Value vs. Earnings Yield
I hope those of you in the US enjoyed Thanksgiving weekend with your families while we took a brief hiatus from Factor Spotlight. This week, we'll provide an update on some factors we've been tracking for the past few weeks, as well as dig into an interesting phenomenon that we're observing in the relationship between Earnings Yield and Value.
In the days after our last note (11/16), the Market Intercept factor (99% correlated to the S&P 500) fell 3.29% until hitting a trough on 11/20, and has since staged a brief rally (now up 0.48%).
As a reminder, we've been following cumulative returns for Profitability, Market Sensitivity, and Volatility in an attempt to ascertain whether or not the market was starting to see a sustainable rebound. Here are updates on how those factors have moved on a cumulative basis over the past two weeks:
Volatility (11/16 - 11/29)
Market Sensitivity (11/16 - 11/29)
Profitability (11/16 - 11/29)
As we can observe, Market Sensitivity and Volatility have closely followed the path of the market - weakness heading into 11/20 giving way to a steady recovery. Meanwhile, Profitability saw some weakness and a chart that looks like the inverse of the other factors'. It's a little early to consider this a signal, and we'll continue to monitor these factors to see how they continue to trend.
Earnings Yield vs. Value
We've been watching an interesting trend unfold with regards to the two major valuation factors:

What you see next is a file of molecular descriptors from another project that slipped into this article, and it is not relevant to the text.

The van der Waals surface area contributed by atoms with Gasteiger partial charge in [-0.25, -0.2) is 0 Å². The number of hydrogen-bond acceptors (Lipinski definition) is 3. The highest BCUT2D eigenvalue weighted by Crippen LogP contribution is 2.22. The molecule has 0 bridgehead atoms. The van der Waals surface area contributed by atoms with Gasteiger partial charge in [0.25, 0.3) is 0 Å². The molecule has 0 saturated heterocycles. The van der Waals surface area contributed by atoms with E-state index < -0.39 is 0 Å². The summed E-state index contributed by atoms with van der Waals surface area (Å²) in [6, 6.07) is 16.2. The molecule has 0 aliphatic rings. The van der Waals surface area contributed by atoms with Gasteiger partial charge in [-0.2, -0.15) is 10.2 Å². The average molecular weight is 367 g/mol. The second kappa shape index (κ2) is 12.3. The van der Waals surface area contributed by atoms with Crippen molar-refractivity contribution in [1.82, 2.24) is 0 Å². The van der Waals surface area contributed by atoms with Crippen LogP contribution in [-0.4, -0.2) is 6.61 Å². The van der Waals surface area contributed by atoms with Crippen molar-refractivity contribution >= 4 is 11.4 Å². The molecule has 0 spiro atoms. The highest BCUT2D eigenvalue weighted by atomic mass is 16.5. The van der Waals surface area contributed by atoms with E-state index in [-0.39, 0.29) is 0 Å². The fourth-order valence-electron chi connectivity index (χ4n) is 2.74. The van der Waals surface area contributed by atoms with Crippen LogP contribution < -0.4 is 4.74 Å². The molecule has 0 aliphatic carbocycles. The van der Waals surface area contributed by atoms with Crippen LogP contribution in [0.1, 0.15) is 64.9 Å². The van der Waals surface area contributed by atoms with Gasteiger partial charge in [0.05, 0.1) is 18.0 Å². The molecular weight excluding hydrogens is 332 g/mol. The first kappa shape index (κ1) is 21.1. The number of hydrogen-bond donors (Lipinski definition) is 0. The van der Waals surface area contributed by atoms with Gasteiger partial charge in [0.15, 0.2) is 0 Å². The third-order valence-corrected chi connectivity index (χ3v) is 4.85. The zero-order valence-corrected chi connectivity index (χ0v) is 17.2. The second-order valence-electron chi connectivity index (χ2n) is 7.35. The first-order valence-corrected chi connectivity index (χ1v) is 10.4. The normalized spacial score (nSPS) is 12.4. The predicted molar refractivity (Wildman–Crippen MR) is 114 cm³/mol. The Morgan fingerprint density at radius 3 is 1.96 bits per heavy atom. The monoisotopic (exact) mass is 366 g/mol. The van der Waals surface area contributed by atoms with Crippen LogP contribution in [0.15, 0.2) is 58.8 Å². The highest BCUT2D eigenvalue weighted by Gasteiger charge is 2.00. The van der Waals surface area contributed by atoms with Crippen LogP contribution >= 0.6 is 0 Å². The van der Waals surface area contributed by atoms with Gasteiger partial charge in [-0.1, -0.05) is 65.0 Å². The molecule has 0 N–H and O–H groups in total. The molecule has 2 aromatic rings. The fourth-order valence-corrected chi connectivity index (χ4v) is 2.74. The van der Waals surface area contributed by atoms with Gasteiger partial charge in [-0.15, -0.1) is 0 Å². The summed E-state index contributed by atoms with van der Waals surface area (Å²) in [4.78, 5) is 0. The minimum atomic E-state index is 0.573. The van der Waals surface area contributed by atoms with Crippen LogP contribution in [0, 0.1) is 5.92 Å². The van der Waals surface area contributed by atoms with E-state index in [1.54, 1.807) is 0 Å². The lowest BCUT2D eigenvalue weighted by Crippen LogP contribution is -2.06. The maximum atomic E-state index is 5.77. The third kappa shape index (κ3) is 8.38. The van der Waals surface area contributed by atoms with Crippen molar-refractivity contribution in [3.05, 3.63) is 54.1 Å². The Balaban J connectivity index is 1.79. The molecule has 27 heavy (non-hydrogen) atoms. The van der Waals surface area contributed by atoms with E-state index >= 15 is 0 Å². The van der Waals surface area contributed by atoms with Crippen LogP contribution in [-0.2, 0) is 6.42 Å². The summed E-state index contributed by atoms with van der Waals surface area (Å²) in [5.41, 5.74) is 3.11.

- Earnings Yield: measured as a combination of historical and forward Earnings/Price
- Value: measured as historical Book/Price
Depending on which of the two factors an investor chooses for their “value” exposure, they would have experienced completely different portfolio returns over the past three months (8/29/2018 - 11/29/2018):
How can two very similar metrics behave in almost opposite directions?
Let's examine the historical relationship of the factors across multiple market environments.
The chart below plots the trailing 1 year correlation between Earnings Yield & Value factor returns (BLUE) against the Russell 3000 index total return (RED). We have also highlighted the regions where the correlations have fallen sharply negative, which coincide with the Global Financial Crisis (2008-2009), market corrections related to the Sovereign Debt Crisis (2010 & 2012), and Factormaggedon (2015-2016).
As we can see, there historically appears to be a decoupling in the relationship between these two factors during periods of market turmoil. While we're currently isolating a few data points, we can't deny that we're seeing some interesting movement at the moment. In coming weeks, we'll do a deeper dive on these factors and follow how these trends play out over time.